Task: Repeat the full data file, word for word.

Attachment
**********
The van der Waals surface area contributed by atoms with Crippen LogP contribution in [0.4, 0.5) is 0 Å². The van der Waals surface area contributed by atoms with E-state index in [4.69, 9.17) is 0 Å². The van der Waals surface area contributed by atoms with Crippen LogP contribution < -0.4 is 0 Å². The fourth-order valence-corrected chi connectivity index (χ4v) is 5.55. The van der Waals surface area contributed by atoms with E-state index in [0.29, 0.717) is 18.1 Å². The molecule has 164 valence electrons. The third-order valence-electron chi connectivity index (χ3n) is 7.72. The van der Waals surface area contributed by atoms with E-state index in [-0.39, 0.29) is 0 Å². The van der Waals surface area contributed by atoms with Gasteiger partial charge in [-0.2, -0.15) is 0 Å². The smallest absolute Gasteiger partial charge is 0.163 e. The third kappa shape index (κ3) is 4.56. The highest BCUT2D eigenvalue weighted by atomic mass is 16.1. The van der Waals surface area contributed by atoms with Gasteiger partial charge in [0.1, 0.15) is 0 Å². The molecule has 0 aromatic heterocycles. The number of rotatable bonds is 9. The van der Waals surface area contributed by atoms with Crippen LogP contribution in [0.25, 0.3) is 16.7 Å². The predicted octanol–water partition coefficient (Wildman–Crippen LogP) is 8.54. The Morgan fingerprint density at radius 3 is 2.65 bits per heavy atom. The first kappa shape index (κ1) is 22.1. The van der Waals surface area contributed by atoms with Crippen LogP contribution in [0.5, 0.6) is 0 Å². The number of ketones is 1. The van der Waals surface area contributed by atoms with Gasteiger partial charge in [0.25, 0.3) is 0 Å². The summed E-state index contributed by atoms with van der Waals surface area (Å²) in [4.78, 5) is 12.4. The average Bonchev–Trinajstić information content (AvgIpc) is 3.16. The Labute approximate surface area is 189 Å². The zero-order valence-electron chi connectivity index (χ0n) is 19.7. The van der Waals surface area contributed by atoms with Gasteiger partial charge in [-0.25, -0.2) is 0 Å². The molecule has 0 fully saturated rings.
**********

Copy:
The van der Waals surface area contributed by atoms with Crippen LogP contribution in [0.4, 0.5) is 0 Å². The van der Waals surface area contributed by atoms with E-state index in [4.69, 9.17) is 0 Å². The van der Waals surface area contributed by atoms with Crippen LogP contribution < -0.4 is 0 Å². The fourth-order valence-corrected chi connectivity index (χ4v) is 5.55. The van der Waals surface area contributed by atoms with E-state index in [0.29, 0.717) is 18.1 Å². The molecule has 164 valence electrons. The third-order valence-electron chi connectivity index (χ3n) is 7.72. The van der Waals surface area contributed by atoms with E-state index in [-0.39, 0.29) is 0 Å². The van der Waals surface area contributed by atoms with Gasteiger partial charge in [-0.2, -0.15) is 0 Å². The smallest absolute Gasteiger partial charge is 0.163 e. The third kappa shape index (κ3) is 4.56. The highest BCUT2D eigenvalue weighted by atomic mass is 16.1. The van der Waals surface area contributed by atoms with Gasteiger partial charge in [0.1, 0.15) is 0 Å². The molecule has 0 aromatic heterocycles. The number of rotatable bonds is 9. The van der Waals surface area contributed by atoms with Crippen LogP contribution in [0.25, 0.3) is 16.7 Å². The predicted octanol–water partition coefficient (Wildman–Crippen LogP) is 8.54. The Morgan fingerprint density at radius 3 is 2.65 bits per heavy atom. The first kappa shape index (κ1) is 22.1. The van der Waals surface area contributed by atoms with Crippen LogP contribution in [0.5, 0.6) is 0 Å². The number of ketones is 1. The van der Waals surface area contributed by atoms with Gasteiger partial charge in [0.25, 0.3) is 0 Å². The summed E-state index contributed by atoms with van der Waals surface area (Å²) in [4.78, 5) is 12.4. The average Bonchev–Trinajstić information content (AvgIpc) is 3.16. The Labute approximate surface area is 189 Å². The zero-order valence-electron chi connectivity index (χ0n) is 19.7. The van der Waals surface area contributed by atoms with Gasteiger partial charge in [-0.25, -0.2) is 0 Å². The molecule has 0 fully saturated rings.